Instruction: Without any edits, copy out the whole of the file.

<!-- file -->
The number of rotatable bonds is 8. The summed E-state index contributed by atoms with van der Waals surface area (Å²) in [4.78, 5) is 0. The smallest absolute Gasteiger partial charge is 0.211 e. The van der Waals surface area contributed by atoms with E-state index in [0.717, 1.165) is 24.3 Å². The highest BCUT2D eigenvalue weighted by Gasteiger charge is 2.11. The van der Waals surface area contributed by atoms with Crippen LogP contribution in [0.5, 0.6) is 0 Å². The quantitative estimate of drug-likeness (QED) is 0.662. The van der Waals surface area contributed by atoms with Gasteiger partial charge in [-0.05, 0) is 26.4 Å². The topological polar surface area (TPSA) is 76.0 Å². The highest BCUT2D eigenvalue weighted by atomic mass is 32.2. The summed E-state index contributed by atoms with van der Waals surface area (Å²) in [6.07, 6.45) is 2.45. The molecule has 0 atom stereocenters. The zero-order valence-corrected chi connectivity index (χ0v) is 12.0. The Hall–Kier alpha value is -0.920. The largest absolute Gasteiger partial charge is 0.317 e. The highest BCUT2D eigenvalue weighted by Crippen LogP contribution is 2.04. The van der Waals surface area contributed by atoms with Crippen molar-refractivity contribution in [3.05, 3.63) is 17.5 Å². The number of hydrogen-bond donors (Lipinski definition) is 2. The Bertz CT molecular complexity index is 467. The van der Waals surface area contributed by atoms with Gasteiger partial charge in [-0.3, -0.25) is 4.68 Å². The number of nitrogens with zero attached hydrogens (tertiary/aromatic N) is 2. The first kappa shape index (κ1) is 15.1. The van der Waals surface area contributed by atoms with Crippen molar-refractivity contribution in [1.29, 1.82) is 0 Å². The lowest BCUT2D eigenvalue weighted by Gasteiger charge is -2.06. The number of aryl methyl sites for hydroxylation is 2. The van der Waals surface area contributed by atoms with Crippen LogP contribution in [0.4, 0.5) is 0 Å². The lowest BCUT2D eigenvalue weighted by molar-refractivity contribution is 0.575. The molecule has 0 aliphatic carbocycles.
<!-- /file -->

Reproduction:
The number of rotatable bonds is 8. The summed E-state index contributed by atoms with van der Waals surface area (Å²) in [4.78, 5) is 0. The smallest absolute Gasteiger partial charge is 0.211 e. The van der Waals surface area contributed by atoms with E-state index in [0.717, 1.165) is 24.3 Å². The highest BCUT2D eigenvalue weighted by Gasteiger charge is 2.11. The van der Waals surface area contributed by atoms with Crippen LogP contribution in [0.5, 0.6) is 0 Å². The quantitative estimate of drug-likeness (QED) is 0.662. The van der Waals surface area contributed by atoms with Gasteiger partial charge in [-0.05, 0) is 26.4 Å². The topological polar surface area (TPSA) is 76.0 Å². The highest BCUT2D eigenvalue weighted by atomic mass is 32.2. The summed E-state index contributed by atoms with van der Waals surface area (Å²) in [6.07, 6.45) is 2.45. The molecule has 0 atom stereocenters. The zero-order valence-corrected chi connectivity index (χ0v) is 12.0. The Hall–Kier alpha value is -0.920. The largest absolute Gasteiger partial charge is 0.317 e. The highest BCUT2D eigenvalue weighted by Crippen LogP contribution is 2.04. The van der Waals surface area contributed by atoms with Crippen molar-refractivity contribution in [3.05, 3.63) is 17.5 Å². The number of hydrogen-bond donors (Lipinski definition) is 2. The Bertz CT molecular complexity index is 467. The van der Waals surface area contributed by atoms with Gasteiger partial charge in [-0.3, -0.25) is 4.68 Å². The number of nitrogens with zero attached hydrogens (tertiary/aromatic N) is 2. The first kappa shape index (κ1) is 15.1. The van der Waals surface area contributed by atoms with Crippen molar-refractivity contribution in [1.29, 1.82) is 0 Å². The lowest BCUT2D eigenvalue weighted by Gasteiger charge is -2.06. The number of aryl methyl sites for hydroxylation is 2. The van der Waals surface area contributed by atoms with Crippen LogP contribution in [0.4, 0.5) is 0 Å². The lowest BCUT2D eigenvalue weighted by molar-refractivity contribution is 0.575. The molecule has 0 aliphatic carbocycles.